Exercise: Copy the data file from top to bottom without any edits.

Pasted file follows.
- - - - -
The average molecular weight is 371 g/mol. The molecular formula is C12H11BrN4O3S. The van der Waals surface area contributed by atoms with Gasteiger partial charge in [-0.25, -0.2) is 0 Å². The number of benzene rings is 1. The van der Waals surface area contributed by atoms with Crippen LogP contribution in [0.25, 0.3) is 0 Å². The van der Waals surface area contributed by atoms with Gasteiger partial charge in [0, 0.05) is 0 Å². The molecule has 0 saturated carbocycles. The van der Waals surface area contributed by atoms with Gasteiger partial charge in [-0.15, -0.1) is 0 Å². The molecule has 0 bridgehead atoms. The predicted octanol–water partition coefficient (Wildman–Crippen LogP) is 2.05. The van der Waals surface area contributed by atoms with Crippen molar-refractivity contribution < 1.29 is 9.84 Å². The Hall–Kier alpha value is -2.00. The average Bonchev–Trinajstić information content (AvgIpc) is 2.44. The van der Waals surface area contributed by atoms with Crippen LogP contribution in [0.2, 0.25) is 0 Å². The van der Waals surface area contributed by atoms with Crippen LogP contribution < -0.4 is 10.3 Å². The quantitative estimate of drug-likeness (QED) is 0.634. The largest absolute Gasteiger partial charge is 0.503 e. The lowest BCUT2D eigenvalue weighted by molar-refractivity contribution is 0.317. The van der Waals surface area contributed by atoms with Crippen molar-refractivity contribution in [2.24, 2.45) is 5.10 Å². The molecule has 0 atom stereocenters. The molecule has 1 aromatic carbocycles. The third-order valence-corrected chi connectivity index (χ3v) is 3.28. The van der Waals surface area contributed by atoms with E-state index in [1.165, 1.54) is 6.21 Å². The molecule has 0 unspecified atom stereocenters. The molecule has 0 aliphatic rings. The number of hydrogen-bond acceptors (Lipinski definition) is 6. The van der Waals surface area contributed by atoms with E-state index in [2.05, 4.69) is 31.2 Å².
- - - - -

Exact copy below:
The average molecular weight is 371 g/mol. The molecular formula is C12H11BrN4O3S. The van der Waals surface area contributed by atoms with Gasteiger partial charge in [-0.25, -0.2) is 0 Å². The number of benzene rings is 1. The van der Waals surface area contributed by atoms with Crippen LogP contribution in [0.25, 0.3) is 0 Å². The van der Waals surface area contributed by atoms with Gasteiger partial charge in [0, 0.05) is 0 Å². The molecule has 0 saturated carbocycles. The van der Waals surface area contributed by atoms with Gasteiger partial charge in [-0.15, -0.1) is 0 Å². The molecule has 0 bridgehead atoms. The predicted octanol–water partition coefficient (Wildman–Crippen LogP) is 2.05. The van der Waals surface area contributed by atoms with Crippen molar-refractivity contribution < 1.29 is 9.84 Å². The Hall–Kier alpha value is -2.00. The average Bonchev–Trinajstić information content (AvgIpc) is 2.44. The van der Waals surface area contributed by atoms with Crippen LogP contribution in [0.2, 0.25) is 0 Å². The van der Waals surface area contributed by atoms with Crippen LogP contribution < -0.4 is 10.3 Å². The quantitative estimate of drug-likeness (QED) is 0.634. The largest absolute Gasteiger partial charge is 0.503 e. The lowest BCUT2D eigenvalue weighted by molar-refractivity contribution is 0.317. The van der Waals surface area contributed by atoms with Crippen molar-refractivity contribution in [2.24, 2.45) is 5.10 Å². The molecule has 0 atom stereocenters. The molecule has 1 aromatic carbocycles. The third-order valence-corrected chi connectivity index (χ3v) is 3.28. The van der Waals surface area contributed by atoms with E-state index in [1.165, 1.54) is 6.21 Å². The molecule has 0 unspecified atom stereocenters. The molecule has 0 aliphatic rings. The number of hydrogen-bond acceptors (Lipinski definition) is 6. The van der Waals surface area contributed by atoms with E-state index in [2.05, 4.69) is 31.2 Å².